Vanity Fair reported on Wednesday that Sonmez sent a “reply all” email to staffers at the newspaper announcing that she was “punished [in 2018] after I told an editor that I had to take a walk around the block after reading a difficult story.”

“I care deeply about my colleagues, and I want this institution to provide support for all employees,” Sonmez tweeted.

“Right now, the Post is a place where many of us fear our trauma will be used against us, based on the company’s past actions.”

Washington Post staffers anonymously quoted by Vanity Fair said they are disturbed by Sonmez’s continued tweeting.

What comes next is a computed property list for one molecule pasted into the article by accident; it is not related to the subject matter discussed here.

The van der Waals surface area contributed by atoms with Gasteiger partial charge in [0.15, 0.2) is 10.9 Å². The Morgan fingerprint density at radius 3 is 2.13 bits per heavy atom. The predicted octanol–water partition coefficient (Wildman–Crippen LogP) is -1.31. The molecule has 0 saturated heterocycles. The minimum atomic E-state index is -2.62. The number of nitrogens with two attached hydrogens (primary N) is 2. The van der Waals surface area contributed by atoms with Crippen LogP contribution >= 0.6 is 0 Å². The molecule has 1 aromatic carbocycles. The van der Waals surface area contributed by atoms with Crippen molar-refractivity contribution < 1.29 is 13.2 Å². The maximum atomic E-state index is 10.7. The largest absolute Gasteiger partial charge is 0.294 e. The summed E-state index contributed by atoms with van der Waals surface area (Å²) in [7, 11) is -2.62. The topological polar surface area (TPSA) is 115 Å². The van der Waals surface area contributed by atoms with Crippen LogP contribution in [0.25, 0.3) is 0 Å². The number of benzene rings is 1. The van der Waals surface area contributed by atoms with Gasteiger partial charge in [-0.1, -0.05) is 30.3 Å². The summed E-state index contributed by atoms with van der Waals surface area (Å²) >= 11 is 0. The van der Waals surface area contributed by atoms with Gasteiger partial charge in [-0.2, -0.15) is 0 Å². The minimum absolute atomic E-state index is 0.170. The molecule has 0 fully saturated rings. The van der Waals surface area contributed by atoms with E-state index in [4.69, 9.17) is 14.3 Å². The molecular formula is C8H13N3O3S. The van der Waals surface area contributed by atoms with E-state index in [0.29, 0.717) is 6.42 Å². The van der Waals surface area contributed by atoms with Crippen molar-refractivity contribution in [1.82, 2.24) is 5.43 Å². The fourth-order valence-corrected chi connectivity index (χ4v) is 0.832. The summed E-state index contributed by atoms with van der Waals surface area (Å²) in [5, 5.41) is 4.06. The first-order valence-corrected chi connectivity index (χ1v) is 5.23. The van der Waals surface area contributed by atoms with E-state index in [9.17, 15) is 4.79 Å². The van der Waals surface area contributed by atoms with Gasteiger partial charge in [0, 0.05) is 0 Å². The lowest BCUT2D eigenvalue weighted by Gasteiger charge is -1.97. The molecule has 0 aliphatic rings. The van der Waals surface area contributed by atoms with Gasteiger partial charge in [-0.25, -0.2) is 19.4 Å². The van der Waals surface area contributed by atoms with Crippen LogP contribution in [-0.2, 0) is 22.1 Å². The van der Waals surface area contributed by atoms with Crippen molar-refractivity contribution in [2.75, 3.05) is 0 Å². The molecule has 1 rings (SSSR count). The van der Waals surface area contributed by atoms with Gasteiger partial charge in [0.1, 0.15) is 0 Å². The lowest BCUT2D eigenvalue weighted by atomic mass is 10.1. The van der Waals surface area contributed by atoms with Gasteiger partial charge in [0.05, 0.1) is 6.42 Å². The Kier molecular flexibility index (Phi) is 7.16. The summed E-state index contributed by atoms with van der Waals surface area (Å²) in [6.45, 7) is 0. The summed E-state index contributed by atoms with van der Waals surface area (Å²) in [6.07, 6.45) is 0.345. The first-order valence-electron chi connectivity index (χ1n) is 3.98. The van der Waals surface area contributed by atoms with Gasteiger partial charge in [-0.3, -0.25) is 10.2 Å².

The controversy erupted last week after Sonmez publicly called out colleague David Weigel for retweeting a joke that some deemed to be sexist.
The controversy erupted last week after Sonmez publicly called out colleague David Weigel for retweeting a joke that some deemed sexist.
Twitter / @daveweigel

“Working at a huge news organization — the Post, the New York Times, CNN — is like living in a big city where there are always emergencies,” one staffer said.

“As a colleague, you probably should be trying to help fund the fire department or city services and make it a better place to live; at worst, you’re not paying your taxes,” they continued.

“And then you have Felicia, who is essentially pouring gasoline on every fire and inviting people to watch.”

Sally Buzbee, the executive editor of the newspaper, has remained silent on Sonmez’s continued Twitter rants despite issuing a memo on Tuesday reminding staffers to be respectful of each other on social media.